Three major themes were discussed during the March 26 hearing of the Emerging Threats and Capabilities Subcommittee of the House Armed Services Committee reviewing defense science and technology programs. On each, there was consensus on both sides of the witness table.
All agreed on the importance of a vigorous defense S&T program to national security. There was universal recognition that the backbone of this program is a strong STEM workforce. Not unexpectedly, an overarching theme was the level of funding for the Department of Defense’s programs in basic research, applied research, and applied technology development.
“Technological superiority depends upon a steady stream of investments in research and development. In constant Fiscal Year 2015 dollars, the Research and Development accounts have declined from $88 billion in Fiscal Year 2009 to $64 billion in Fiscal Year 2015. This level of decline, during a period where the United States is still at war, impacts the delivery of new capabilities most severely,” said Alan Shaffer, Principal Deputy, Assistant Secretary of Defense for Defense Research and Engineering. Shaffer was joined at the witness table by senior officials of the Army, Navy, Air Force and Defense Advanced Research Projects Agency.
“We are all aware of the intense downward pressure the Department is under these days and the ever growing universe of threats that we are forced to deal with” said Subcommittee Chairman Joe Wilson (R-SC) as he opened this hearing. Wilson lauded the defense S&T programs as a counter to these threats and spoke of protecting the funding for these programs. While acknowledging requested increases for the two of the three programs in FY 2016, Wilson, as have other subcommittee and committee chairmen, noted that the Administration’s overall request is well above the caps in the Budget Control Act and would trigger sequestration.
Legislatively-mandated limitations on defense and civilian discretionary spending will make it difficult for Congress and the Obama Administration to agree on FY 2016 appropriations bills. Funding will remain essentially flat as compared to this year. If the appropriations bills total more than the cap allows automatic cuts – or sequestration – will occur. Sequestration occurred once, and then was forestalled for two years by a budget deal. While there is speculation that another deal could be reached, nothing on that front is likely to occur until much later this year.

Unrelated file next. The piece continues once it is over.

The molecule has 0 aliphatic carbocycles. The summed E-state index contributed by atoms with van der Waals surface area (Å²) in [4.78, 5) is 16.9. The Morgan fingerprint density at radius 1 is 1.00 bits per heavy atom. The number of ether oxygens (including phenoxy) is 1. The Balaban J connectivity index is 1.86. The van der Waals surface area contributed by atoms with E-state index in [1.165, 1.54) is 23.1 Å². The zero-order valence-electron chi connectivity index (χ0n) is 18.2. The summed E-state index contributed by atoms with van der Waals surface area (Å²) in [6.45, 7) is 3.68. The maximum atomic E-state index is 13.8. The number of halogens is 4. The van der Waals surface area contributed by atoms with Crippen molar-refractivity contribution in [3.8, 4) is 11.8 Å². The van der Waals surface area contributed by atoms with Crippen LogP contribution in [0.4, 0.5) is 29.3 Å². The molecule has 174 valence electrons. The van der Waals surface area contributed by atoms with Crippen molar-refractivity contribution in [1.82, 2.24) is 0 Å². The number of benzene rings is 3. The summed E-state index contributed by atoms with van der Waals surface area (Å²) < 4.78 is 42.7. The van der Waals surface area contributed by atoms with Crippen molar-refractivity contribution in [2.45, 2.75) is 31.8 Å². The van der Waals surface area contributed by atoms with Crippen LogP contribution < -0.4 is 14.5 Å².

Chairman Wilson asked each witness for an example of what impact sequestration would have on their programs. Shaffer described a hard-to-replace loss of defense scientists and engineers, and described the loss of two aerospace programs supported by DARPA, the Air Force, and the Navy. “Think about a Department of Defense with no significant long term research project for the next generation of air capability. That is what sequestrations means” he told Wilson. Mary Miller, Deputy Assistant Secretary of the Army for Research and Technology spoke of the impact that sequestration would have on the modernization account, and described the “dramatic impact” it previously had on the S&T workforce. The possibility of sequestration is, she told the subcommittee, causing some employees to reconsider their careers. Rear Admiral Mathias Winter, United States Navy Chief of Naval Research, described programs ranging from advanced communications to torpedo research and cautioned, “they are all at risk.” David Walker, Deputy Assistant Secretary (Science, Technology and Engineering) of the Air Force reiterated the impact sequestration would have on the modernization account and degradation in the ability to transition R&D into its capabilities. “Sequestration is such a negative message” to people considering employment in defense S&T programs DARPA Director Arati Prabhakar told the subcommittee, who also describing delays in air and sea tests of new technologies.
Questions were asked about other programs and projects, such as the Rapid Innovation Fund, which Ranking Member Jim Langevin (D-RI) said he would seek to reauthorize. The focus of the hearing was funding, the impact of sequestration, and the risks that it poses. Said Shaffer, “Over the past decade, the budget has declined precipitously. Coupled with the rise in capabilities developed by others, the nation is at increased national security risk.”